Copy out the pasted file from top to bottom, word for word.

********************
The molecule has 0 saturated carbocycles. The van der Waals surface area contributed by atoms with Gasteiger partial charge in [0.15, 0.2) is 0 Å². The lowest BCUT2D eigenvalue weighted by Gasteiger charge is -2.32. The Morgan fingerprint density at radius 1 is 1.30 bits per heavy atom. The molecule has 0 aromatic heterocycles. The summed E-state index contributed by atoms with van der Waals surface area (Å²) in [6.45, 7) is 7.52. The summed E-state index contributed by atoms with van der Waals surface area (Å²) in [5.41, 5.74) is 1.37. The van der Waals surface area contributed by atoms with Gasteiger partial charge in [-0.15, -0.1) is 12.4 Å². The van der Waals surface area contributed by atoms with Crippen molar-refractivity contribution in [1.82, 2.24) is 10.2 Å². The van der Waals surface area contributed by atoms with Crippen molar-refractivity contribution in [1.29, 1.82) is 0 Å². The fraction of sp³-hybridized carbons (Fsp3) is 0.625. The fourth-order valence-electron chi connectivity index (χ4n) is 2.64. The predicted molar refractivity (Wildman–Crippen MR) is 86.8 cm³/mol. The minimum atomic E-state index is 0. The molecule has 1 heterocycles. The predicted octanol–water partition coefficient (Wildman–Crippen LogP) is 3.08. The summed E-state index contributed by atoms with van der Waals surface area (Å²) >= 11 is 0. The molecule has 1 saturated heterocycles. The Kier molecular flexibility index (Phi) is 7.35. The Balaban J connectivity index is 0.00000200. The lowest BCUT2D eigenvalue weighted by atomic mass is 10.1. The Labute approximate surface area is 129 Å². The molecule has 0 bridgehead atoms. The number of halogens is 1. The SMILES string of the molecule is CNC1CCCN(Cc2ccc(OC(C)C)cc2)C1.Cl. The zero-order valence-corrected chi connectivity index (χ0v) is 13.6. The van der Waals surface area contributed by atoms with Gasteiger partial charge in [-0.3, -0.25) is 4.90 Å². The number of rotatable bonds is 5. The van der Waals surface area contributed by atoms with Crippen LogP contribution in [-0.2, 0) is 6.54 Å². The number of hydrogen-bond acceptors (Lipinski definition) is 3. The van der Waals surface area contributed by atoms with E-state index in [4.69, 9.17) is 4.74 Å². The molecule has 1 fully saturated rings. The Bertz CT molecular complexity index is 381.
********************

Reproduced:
The molecule has 0 saturated carbocycles. The van der Waals surface area contributed by atoms with Gasteiger partial charge in [0.15, 0.2) is 0 Å². The lowest BCUT2D eigenvalue weighted by Gasteiger charge is -2.32. The Morgan fingerprint density at radius 1 is 1.30 bits per heavy atom. The molecule has 0 aromatic heterocycles. The summed E-state index contributed by atoms with van der Waals surface area (Å²) in [6.45, 7) is 7.52. The summed E-state index contributed by atoms with van der Waals surface area (Å²) in [5.41, 5.74) is 1.37. The van der Waals surface area contributed by atoms with Gasteiger partial charge in [-0.15, -0.1) is 12.4 Å². The van der Waals surface area contributed by atoms with Crippen molar-refractivity contribution in [1.82, 2.24) is 10.2 Å². The van der Waals surface area contributed by atoms with Crippen molar-refractivity contribution in [1.29, 1.82) is 0 Å². The fraction of sp³-hybridized carbons (Fsp3) is 0.625. The fourth-order valence-electron chi connectivity index (χ4n) is 2.64. The predicted molar refractivity (Wildman–Crippen MR) is 86.8 cm³/mol. The minimum atomic E-state index is 0. The molecule has 1 heterocycles. The predicted octanol–water partition coefficient (Wildman–Crippen LogP) is 3.08. The summed E-state index contributed by atoms with van der Waals surface area (Å²) >= 11 is 0. The molecule has 1 saturated heterocycles. The Kier molecular flexibility index (Phi) is 7.35. The Balaban J connectivity index is 0.00000200. The lowest BCUT2D eigenvalue weighted by atomic mass is 10.1. The Labute approximate surface area is 129 Å². The molecule has 0 bridgehead atoms. The number of halogens is 1. The SMILES string of the molecule is CNC1CCCN(Cc2ccc(OC(C)C)cc2)C1.Cl. The zero-order valence-corrected chi connectivity index (χ0v) is 13.6. The van der Waals surface area contributed by atoms with Gasteiger partial charge in [-0.3, -0.25) is 4.90 Å². The number of rotatable bonds is 5. The van der Waals surface area contributed by atoms with Crippen LogP contribution in [-0.2, 0) is 6.54 Å². The number of hydrogen-bond acceptors (Lipinski definition) is 3. The van der Waals surface area contributed by atoms with E-state index in [4.69, 9.17) is 4.74 Å². The molecule has 1 fully saturated rings. The Bertz CT molecular complexity index is 381.